Prominent collections of Cuban art, history and music have been at FIU for some time. As has Cuban-related research, notably through the Cuban Research Institute in the Steven J. Green School of International and Public Affairs.
Yet, the university has long had a bigger dream: a dedicated, state-of-the-art space for its significant academic and non-academic assets related to Cuba.
The dream is now becoming reality.
In 2015, CasaCuba was formalized at FIU after a group of Cuban-American community leaders came forth to support the initiative. Envisioned as a 50,000-square-foot facility, it aspires to be the leading center outside of Cuba for the creation and sharing of knowledge about Cuba and the celebration of Cuban culture. It will function in three main ways: as a community venue, think tank and cultural institution.
As a venue, CasaCuba will be a home away from home that allows expatriates, Cuban descendants and those with an interest in Cuba to share experiences. As a think tank, it will provide a forum for rigorous exploration and discussion, leveraging the Cuban Research Institute’s reputation as the leading center for the study of Cuba in the United States. Finally, as a cultural institution, it will celebrate artistic expression in all its forms, recognizing talent and achievement and inspiring creativity in the Cuban community and beyond.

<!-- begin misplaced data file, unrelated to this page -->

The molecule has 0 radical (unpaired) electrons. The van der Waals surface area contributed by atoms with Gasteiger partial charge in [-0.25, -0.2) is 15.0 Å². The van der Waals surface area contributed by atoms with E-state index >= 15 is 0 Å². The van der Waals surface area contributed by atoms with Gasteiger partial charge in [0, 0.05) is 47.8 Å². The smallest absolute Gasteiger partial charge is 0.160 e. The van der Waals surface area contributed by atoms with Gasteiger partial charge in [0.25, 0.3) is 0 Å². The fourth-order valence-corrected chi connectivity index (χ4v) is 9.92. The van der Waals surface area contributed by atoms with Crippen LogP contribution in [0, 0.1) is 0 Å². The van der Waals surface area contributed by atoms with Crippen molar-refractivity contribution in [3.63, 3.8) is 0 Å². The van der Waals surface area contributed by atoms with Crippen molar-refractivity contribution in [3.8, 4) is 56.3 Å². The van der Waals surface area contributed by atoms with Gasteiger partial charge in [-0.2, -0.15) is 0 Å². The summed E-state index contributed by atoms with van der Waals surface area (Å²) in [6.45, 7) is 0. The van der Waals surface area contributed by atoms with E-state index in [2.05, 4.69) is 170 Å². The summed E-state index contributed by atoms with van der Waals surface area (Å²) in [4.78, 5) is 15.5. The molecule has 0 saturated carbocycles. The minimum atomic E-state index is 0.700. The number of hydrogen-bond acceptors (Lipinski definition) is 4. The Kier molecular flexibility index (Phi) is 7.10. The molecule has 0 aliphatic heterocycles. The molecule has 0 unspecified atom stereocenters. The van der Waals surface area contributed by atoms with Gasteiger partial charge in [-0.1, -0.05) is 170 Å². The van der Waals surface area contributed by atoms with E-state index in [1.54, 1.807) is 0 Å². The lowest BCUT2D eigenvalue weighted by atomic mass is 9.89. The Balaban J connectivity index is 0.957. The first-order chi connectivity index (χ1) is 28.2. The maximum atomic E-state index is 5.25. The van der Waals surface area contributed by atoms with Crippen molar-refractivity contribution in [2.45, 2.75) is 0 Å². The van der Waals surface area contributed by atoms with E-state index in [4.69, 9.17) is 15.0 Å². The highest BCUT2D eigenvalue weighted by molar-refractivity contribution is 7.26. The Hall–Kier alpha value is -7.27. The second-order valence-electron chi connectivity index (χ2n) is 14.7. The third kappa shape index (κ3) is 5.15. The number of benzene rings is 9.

“No other university can claim FIU’s expertise in Cuba scholarship, or FIU’s commitment to preserving the Cuban heritage,” said Executive Director María Carla Chicuén. “We are building an inspiring and inclusive second home.”
Already, the initiative has had several notable achievements. CasaCuba has received significant philanthropic gifts from the John S. and James L. Knight Foundation; the National Endowment for the Humanities; and Agustín Arellano Sr. and his family. It has secured Chicuén, a prominent board of advisors, and the area on MMC campus for its facility. It has also launched operations and community engagement initiatives; for example, the ORÍGENES dinner series in partnership with the Chaplin School of Hospitality & Tourism Management, the student internship at the Emilio Cueto Collection in Washington D.C., and the Contemporary Cuban Literature Circle in partnership with Books & Books.
With these early accomplishments, CasaCuba has had an auspicious beginning. In the months and years to come, it will undoubtedly look to build on these as the vision becomes a reality.
“CasaCuba’s mission is close to my heart,” said Agustín Arellano Sr., chair of the CasaCuba Board of Advisors. “I’m looking forward to seeing this project develop into a true home for Cubans and a resource for our community.”